Eupatorium maculatum
Joe-Pye Weed

Asteraceae

Eupatotium maculatum

Eupatorium maculatum, or Joe-Pye Weed, is native to the Eastern and Central United States. It is a coarse, clumping perennial with a whorled leaf arrangement bearing 3-6 lanceolate leaves at each node. In nature, they will reach 4-6 feet (1-2 m) in height by about 3 foot (1 m) wide. Grown in a container, they usually reach 2-4 feet (60-120 cm) tall. Grown outdoors, they are a very showy tall border plant and are hardy in USDA zones 5-9.

Blooming Time: In late July to early September, the plants are adorned with light purple flowers in terminal corymbs. Individual corymbs may reach up to 8 inches (20 cm) across. The flowers are lightly scented and they are very showy when planted in mass plantings.

Culture: Eupatorium maculatum need full sun to partial shade with a moist rich soil mix. In the greenhouse, we use a soil mix consisting of 2 parts peat moss to 2 parts loam to 1 part sand or perlite. To this mixture, we add 1 cup of agricultural lime to each .01 cu yards of soil mix. The plants are kept moist for optimum growth and they are fertilized on a weekly basis using a balanced fertilizer diluted to ½ the strength recommended on the label. In late September, we start to restrict water and move the plants to a cooler environment to start the plants into dormancy. After the plants enter dormancy, they are cut back and stored at 48° F (9°C) until late March, when they are moved out of cold storage and introduced back into the greenhouse.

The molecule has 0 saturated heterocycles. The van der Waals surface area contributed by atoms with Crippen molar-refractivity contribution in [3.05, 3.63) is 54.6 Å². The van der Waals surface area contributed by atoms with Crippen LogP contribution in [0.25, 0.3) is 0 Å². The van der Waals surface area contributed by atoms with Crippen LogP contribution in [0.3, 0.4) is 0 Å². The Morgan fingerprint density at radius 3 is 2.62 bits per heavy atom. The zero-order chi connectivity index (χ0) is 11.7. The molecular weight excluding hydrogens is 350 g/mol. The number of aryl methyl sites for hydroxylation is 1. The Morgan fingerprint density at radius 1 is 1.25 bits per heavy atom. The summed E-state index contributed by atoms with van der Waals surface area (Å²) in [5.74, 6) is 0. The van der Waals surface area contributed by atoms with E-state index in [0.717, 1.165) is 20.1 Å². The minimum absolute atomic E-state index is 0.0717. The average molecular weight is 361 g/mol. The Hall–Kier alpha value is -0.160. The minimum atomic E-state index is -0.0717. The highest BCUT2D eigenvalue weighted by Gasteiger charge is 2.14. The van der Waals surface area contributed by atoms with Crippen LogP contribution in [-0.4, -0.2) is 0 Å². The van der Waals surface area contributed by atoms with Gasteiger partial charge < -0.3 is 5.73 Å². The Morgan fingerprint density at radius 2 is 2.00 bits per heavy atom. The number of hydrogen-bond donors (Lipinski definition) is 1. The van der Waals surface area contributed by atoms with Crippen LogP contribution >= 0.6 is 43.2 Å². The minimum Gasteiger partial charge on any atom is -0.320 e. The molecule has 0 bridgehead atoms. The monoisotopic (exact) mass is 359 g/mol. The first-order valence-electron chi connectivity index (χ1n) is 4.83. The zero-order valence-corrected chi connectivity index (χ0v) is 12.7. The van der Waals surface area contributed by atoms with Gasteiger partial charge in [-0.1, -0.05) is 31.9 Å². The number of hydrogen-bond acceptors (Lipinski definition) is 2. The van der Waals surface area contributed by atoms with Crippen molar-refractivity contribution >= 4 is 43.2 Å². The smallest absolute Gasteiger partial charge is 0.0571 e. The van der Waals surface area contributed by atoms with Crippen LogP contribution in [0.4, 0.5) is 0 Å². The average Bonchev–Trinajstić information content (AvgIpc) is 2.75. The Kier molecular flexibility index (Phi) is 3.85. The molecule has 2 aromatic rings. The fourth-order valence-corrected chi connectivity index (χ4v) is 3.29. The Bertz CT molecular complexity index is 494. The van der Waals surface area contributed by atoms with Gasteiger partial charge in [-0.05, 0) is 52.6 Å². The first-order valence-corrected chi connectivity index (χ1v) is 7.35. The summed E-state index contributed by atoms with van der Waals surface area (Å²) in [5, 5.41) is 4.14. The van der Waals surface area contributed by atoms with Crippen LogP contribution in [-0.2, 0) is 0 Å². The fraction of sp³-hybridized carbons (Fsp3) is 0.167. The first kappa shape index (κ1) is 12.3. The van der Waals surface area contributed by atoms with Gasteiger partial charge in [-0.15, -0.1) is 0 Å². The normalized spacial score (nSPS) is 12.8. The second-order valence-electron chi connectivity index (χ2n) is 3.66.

Propagation: Eupatorium maculatum are propagated by division of older plants and by seed in the spring. Seed germinates in 30-90 days at 55° F (12°C).

Eupatorium maculatum was featured as Plant of the Week August 8-14, 2003.

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Cal's Plant of the Week was provided as a service by the University of Oklahoma Department of Microbiology & Plant Biology and specifically Cal Lemke, who used to be OU's botany greenhouse grower and an avid gardener at home as well. If the above links don't work, then try the overview site. You may also like to look at the thumbnail index. ©1998-2012 All rights reserved.